Great Barrier's average improved value for its 1418 properties is $133,199. If that was used in the same way as for Waiheke, by using the same divisors, the average rates would be either $1200 or $1554, which would bring in a total of $1.702 million or $2.204 million.

The rates for unimproved land would obviously have to be calculated differently. Square area would be a prime factor, perhaps using a formula that involved an adjustment on market value followed by one to make the result fair when set beside the rates for improved land. The threshold to use could be reckoned on the reckoned market value per square metre, thus creating a multiplier of value based on area.

One way of arriving at the rates for unimproved residential properties would be to work out their average size, call that the threshold and thus the size that attracted the average rate ($1624 or $2000 in the above examples). That would give an average per square metre, which would give the base figure. Location/market values in adjacent improved properties could then be used to adjust that.

So if, for example, 1000 square metres was found to be the average size of residential properties on the island, and there were two adjacent properties, one of 1000 square metres with an improved value of $180,131 and the other an unimproved one of 800 square metres, and the registered value of the improved one was $360,232 and of the unimproved one $120,000. The improved one, for a rate-take of $12.85 million, would have to be rated at $2000 because it had the average improved value. So with its improvement it would have been rated at $2 per square metre. Taking that rate over the boundary to the unimproved property would give a base figure also of $2 a square metre and thus a total of $1600, but that would then be multiplied by 120/360 to give $533. Something along those lines would give a fair balance of public costs.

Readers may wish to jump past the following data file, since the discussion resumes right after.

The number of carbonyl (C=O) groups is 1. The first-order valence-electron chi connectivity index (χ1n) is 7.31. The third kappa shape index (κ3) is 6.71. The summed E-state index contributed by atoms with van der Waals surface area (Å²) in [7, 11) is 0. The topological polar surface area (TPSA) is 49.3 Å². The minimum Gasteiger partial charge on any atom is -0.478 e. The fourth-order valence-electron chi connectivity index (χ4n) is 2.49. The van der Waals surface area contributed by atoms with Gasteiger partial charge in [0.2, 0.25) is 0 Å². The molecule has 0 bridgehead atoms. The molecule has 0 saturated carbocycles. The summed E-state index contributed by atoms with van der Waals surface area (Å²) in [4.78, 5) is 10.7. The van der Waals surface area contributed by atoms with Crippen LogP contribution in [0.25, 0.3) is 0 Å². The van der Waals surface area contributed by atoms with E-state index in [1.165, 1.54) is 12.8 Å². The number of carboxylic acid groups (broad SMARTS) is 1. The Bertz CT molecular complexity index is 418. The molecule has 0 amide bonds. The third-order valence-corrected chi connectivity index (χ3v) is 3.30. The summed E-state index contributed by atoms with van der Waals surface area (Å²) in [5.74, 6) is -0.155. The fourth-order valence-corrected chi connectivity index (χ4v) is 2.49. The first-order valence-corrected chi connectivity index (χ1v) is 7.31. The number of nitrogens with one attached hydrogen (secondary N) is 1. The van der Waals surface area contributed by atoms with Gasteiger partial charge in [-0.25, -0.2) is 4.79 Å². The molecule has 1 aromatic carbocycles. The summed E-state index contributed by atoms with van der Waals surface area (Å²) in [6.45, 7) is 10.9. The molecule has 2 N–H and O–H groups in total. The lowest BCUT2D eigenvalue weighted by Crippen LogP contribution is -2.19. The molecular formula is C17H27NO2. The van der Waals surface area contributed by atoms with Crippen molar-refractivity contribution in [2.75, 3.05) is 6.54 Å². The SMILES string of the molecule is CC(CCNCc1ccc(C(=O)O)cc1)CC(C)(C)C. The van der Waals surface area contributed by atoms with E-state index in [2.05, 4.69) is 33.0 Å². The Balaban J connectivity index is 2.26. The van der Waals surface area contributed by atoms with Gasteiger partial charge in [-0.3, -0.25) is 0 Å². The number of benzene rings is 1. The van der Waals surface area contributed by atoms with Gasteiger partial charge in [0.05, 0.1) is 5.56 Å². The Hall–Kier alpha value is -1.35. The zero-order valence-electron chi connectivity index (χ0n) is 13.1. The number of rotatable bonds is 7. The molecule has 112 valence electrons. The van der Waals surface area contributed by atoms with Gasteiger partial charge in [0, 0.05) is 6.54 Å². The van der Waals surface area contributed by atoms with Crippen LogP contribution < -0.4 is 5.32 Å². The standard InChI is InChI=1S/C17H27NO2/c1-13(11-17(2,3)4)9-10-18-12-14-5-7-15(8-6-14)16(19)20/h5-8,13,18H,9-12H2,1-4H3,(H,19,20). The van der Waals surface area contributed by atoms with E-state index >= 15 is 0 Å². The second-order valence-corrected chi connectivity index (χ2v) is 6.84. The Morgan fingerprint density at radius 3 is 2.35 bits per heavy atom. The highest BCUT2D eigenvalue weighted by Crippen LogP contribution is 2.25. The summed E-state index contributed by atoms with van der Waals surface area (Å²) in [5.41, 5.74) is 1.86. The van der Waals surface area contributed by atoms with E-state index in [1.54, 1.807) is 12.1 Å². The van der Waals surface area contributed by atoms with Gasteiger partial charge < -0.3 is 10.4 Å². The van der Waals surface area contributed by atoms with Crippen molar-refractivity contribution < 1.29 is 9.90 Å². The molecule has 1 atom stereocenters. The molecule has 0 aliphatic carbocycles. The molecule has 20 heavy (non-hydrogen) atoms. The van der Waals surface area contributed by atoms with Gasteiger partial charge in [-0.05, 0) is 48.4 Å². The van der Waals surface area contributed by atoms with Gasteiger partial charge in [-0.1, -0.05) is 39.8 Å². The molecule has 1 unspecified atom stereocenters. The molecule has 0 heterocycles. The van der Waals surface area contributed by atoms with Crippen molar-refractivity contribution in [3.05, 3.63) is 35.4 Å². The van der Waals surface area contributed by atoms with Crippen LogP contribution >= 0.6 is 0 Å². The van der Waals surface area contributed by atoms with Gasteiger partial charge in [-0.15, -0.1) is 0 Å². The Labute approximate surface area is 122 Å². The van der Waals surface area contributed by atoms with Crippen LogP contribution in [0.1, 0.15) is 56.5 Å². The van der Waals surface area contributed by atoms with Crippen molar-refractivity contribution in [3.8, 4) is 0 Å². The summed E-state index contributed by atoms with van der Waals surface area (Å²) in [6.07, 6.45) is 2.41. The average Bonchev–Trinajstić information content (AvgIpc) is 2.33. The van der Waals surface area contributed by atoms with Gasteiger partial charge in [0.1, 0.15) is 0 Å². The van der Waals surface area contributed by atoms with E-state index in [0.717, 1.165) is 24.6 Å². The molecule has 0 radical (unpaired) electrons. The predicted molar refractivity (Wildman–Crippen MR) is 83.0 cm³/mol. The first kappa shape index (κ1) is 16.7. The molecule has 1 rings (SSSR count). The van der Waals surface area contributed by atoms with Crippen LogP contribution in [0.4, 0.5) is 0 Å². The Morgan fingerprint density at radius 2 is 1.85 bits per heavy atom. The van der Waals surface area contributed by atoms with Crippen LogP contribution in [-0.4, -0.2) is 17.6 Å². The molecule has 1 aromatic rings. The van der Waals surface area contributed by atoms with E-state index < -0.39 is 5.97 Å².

Farms could also be rated on improved value, which might include the value of livestock averaged over a year, with perhaps an adjustment downwards to take into account the employment generated and the value of that to the island. But whatever formula was used for rural land would have to be seen to be fair when set beside residential rates.

This system would eliminate what is driving low- and middle-income families and individuals off the island. A beneficial side-effect would be to discourage huge, expensive palaces, thus preventing the island's character from sliding into the tasteless yuppie abyss.

That effect can and should be strengthened by adding a graduated scale to the improved-value system, making, say, the divisor go down 4% of the original 110.92 as the improved value multiplies. That would proportionally increase the rates for the upmarket properties, which would also be fairer. Thus, for example, rates for a property with an improved value of $2.7 million, which is fifteen times the base average of $180,131, would have the divisor reduced by 15*4%, thus reducing the basic 110.92 by 15 lots of 4.4367 to 44.368. That would raise the rates on that property to $60,855 rather than the unfairly low $23,440 it would have if it were rated on the same basis as that shed in Palm Beach. That process would obviously have to have a limit, so the divisor might be set to bottom out at, say, 20, a value that would make the rates on a $10,000,000 house $500,000.

Adding that graduated scale into the mix would obviously further reduce the rates imposed on low- and middle-income groups, because the rates-take needed would be more easily satisfied. So that would turn the calculation into a two-stage process. The first would be as above (dividing your improved value by the appropriate divisor) followed by an across-the-board adjustment to reduce the rates-take to the total required. If, for example, in the first stage the total added up to $15 million and only $10 million was required, all individual rates would then be multiplied by 10/15.

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Silly question: Why is the assumption always made, and always believed to be true, that rates have to go up? What are they, hot-air balloons? Manufacturers fight to get their costs down. Councils should too.